While on visit to construction site, the patient failed to notice an opening in the scaffolding on which he was walking, where an access ladder led to lower level. He fell through the opening and landed two meters lower down, fortunately receiving nothing worse than superficial bruises on the axilla, chest, and flank. The impact, however, led to sudden mechanical deformation of the smartphone in its right rear trouser pocket, leading to short circuit in the battery. The telephone immediately caught fire, and burn on his buttocks resulted. The burn covered at most 3% of the patient’s body surface area and consisted of intermingled areas of first-, second-, and third-degree burn (skin erythema, blister formation, and centrally located area of dermal tissue destruction). The fire was extinguished at once by bystanders at the scene and had no further adverse consequences. When the emergency medical services arrived, the telephone was still glowing hot. Cellular telephones are ubiquitous, but there have been only rare reports of explosions and burns caused by the lithium-ion batteries that power them. The literature contains an increasing number of reports of burns due to cellular-telephone malfunctions; These burns can be severe and extensive. This case shows that carrying cellular telephone on one’s person can lead to additional, possibly serious injury if the owner happens to sustain fall.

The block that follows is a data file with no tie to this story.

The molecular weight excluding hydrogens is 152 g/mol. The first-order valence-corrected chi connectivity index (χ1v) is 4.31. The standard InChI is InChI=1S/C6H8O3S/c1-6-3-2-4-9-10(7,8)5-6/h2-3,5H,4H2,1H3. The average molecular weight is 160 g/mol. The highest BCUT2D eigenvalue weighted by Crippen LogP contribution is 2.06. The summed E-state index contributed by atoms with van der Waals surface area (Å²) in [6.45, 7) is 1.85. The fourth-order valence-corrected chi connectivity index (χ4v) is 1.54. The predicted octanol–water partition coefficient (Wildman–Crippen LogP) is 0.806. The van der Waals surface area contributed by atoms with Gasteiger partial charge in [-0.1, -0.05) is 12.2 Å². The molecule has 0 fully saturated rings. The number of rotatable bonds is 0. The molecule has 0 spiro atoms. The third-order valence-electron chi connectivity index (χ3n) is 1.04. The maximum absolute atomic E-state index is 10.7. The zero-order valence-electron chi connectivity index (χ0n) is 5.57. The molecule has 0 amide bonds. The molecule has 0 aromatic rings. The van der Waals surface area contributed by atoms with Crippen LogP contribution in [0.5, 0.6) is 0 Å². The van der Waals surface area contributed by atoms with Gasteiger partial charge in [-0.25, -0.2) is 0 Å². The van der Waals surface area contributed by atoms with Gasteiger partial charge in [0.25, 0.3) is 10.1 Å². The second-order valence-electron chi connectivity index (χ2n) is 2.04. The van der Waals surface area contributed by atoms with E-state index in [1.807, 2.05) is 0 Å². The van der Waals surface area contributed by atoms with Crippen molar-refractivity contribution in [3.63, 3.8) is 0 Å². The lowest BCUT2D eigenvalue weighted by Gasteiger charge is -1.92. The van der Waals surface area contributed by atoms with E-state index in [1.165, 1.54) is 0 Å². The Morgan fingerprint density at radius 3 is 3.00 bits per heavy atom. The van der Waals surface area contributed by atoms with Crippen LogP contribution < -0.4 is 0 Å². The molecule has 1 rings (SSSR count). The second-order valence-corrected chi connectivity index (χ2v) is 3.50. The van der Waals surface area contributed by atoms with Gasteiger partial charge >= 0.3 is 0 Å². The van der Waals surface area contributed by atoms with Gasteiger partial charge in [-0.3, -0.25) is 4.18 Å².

Dr. med. Stefan H. Bosch, Institute for Anaesthesiology and Intensive Care Medicine, Mühlacker Hospital, firstname.lastname@example.org
Conflict of interest statement: The authors state that they have no conflict of interest.
Cite this as: Bosch SH: A fall from scaffold, an ignited smartphone, and burn on the buttocks. Dtsch Arztebl Int 2018; 115: 298 . DOI: 10.3238 / arztebl.2018.0298a
Translated from the original German by Ethan Taub, M.D.